And how about a pre-race reading? Our report from yesterday’s chaotic qualifying session:
How are you? How are they:
1 Max Verstappen (Red Bull)
2 Lewis Hamilton (Mercedes)
3 Lando Norris (McLaren)
4 Valtteri Bottas (Mercedes)
5 Sergio Perez (Red Bull)
6 Charles Leclerc (Ferrari)
7 Carlos Sainz (Ferrari)
8 Daniel Ricciardo (McLaren)
9 Pierre Gasly (Alphatauri)
10 Esteban Ocon (Renault)
1 Red Bull 149
2 Mercedes 148
3 McLaren 80
4 Ferrari 78
5 Aston Martin 19
Lando Norris acknowledges his three-place grid penalty, for failing to pit immediately after a red flag, is unfair. He dropped from the usual five spots because Norris had “very little time to react,” yet he moves him from sixth to ninth.
“[I’m] a little gutted “ he said. “I didn’t feel like I had done anything wrong. I felt [it] it was the safest thing to do. It is a bad decision or an unfair sanction ”.
Sad news from the world of F1:
McLaren CEO Zac Brown says: “Mansour has been engraved on the heart and soul of this team for almost 40 years and was intrinsic to its success. He was a true runner in every way. “
So after reaching seventh and eleventh In practice sessions on Friday, what exactly changed for Hamilton’s car in the run-up to qualifying yesterday? Any suspicion of sandbags was eliminated by Toto Wolff’s account of “a really comprehensive engineering program and we had no qualms about trying extreme things, which were just as extreme as we are.” [have ever] experienced”.
Hamilton elaborated: “We made some changes overnight that did not rectify it. We tried a few different things on P3 and then we tried something right at the end and it unlocked the settings. We hadn’t been able to turn on the tires like the other cars and the difference was that all of a sudden the tires started working and we were back in the game. It is the biggest jump we have been able to make between P3 and qualifying. It was literally night and day with the car. It’s a bit overwhelming and we have a very different race ahead of us than we expected. “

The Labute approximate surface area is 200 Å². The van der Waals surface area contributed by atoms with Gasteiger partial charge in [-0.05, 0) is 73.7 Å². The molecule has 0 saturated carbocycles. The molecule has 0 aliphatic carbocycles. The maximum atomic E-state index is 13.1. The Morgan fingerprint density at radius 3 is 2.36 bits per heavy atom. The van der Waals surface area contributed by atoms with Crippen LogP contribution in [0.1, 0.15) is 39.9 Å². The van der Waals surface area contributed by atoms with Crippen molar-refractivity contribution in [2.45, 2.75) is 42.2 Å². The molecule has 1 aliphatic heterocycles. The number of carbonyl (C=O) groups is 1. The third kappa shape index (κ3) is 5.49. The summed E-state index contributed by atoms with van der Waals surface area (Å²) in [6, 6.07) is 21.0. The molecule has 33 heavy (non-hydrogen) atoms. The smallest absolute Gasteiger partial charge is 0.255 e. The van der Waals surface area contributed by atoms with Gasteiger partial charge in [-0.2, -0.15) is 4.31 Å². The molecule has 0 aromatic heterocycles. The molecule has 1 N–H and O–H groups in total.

There is nothing like a little misery that propels you to greatness. Charles Leclerc was heartbroken in his hometown of Monaco last week, unable to join the grid after taking pole in qualifying, but has responded in Baku with another perfectly timed lap to claim his place at the front of the grid today. . Meanwhile, Lewis Hamilton, outmatched in the title race after a medium showing in Monaco, has come out swinging in Azerbaijan. He left it late though, enduring some disastrous practice sessions before taking second place in yesterday’s crash-filled qualifying session, just ahead of Max Verstappen, the man who passed him in qualifying.
The past week was fast and furious. Or rather, Verstappen was fast and Mercedes was furious, with the Red Bull driver jumping to the lead in both championships, and a paragliding dispute rumbled throughout the week. (Christian Horner on Toto Wolff: “If I were Toto with the front wing on his car, I’d keep my mouth shut.” Wolff on the horn: “Christian is a bit of a fan who wants to be in front of the camera.”)
Hamilton’s seventh place in Monaco Along with the retirement of Valtteri Bottas mid-race, Mercedes also gave up the lead in the constructors’ championship by a single point to Red Bull, and they have a task in hand to regain first place given that Bottas has only qualified in tenth place here. .
Verstappen, flawless in Monaco, now leads Hamilton by four points; it is the first time he has led the title race in seven years. Much of that was due to a poor qualifying session from Hamilton, and history seemed to repeat itself this week (he was 11th in practice second yesterday) only for the Brit to make a notable turnaround and roar in an impressive second. Today bodes well for the entertainment factor.
George is Digismak’s reported cum editor with 13 years of experience in Journalism